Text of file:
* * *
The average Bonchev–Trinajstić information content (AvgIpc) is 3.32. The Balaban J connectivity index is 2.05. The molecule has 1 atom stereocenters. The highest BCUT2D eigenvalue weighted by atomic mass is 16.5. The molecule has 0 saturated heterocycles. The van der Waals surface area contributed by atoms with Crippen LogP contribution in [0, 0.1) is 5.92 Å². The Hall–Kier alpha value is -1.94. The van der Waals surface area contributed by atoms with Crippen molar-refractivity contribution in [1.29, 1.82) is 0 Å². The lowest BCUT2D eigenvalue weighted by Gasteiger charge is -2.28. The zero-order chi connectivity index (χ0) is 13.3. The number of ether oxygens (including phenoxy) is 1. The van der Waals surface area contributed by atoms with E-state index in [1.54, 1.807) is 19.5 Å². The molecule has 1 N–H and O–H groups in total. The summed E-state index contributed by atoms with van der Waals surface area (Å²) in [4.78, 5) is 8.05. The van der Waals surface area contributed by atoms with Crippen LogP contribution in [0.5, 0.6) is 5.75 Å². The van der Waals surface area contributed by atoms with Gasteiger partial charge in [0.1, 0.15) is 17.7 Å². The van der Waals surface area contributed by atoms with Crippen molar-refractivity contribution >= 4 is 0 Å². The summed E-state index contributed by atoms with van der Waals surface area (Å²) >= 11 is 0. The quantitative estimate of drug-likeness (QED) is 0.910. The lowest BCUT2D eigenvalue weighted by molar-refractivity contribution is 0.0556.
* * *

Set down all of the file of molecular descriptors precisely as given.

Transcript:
The average Bonchev–Trinajstić information content (AvgIpc) is 3.32. The Balaban J connectivity index is 2.05. The molecule has 1 atom stereocenters. The highest BCUT2D eigenvalue weighted by atomic mass is 16.5. The molecule has 0 saturated heterocycles. The van der Waals surface area contributed by atoms with Crippen LogP contribution in [0, 0.1) is 5.92 Å². The Hall–Kier alpha value is -1.94. The van der Waals surface area contributed by atoms with Crippen molar-refractivity contribution in [1.29, 1.82) is 0 Å². The lowest BCUT2D eigenvalue weighted by Gasteiger charge is -2.28. The zero-order chi connectivity index (χ0) is 13.3. The number of ether oxygens (including phenoxy) is 1. The van der Waals surface area contributed by atoms with E-state index in [1.54, 1.807) is 19.5 Å². The molecule has 1 N–H and O–H groups in total. The summed E-state index contributed by atoms with van der Waals surface area (Å²) in [4.78, 5) is 8.05. The van der Waals surface area contributed by atoms with Crippen LogP contribution in [0.5, 0.6) is 5.75 Å². The van der Waals surface area contributed by atoms with Gasteiger partial charge in [0.1, 0.15) is 17.7 Å². The van der Waals surface area contributed by atoms with Crippen molar-refractivity contribution >= 4 is 0 Å². The summed E-state index contributed by atoms with van der Waals surface area (Å²) >= 11 is 0. The quantitative estimate of drug-likeness (QED) is 0.910. The lowest BCUT2D eigenvalue weighted by molar-refractivity contribution is 0.0556.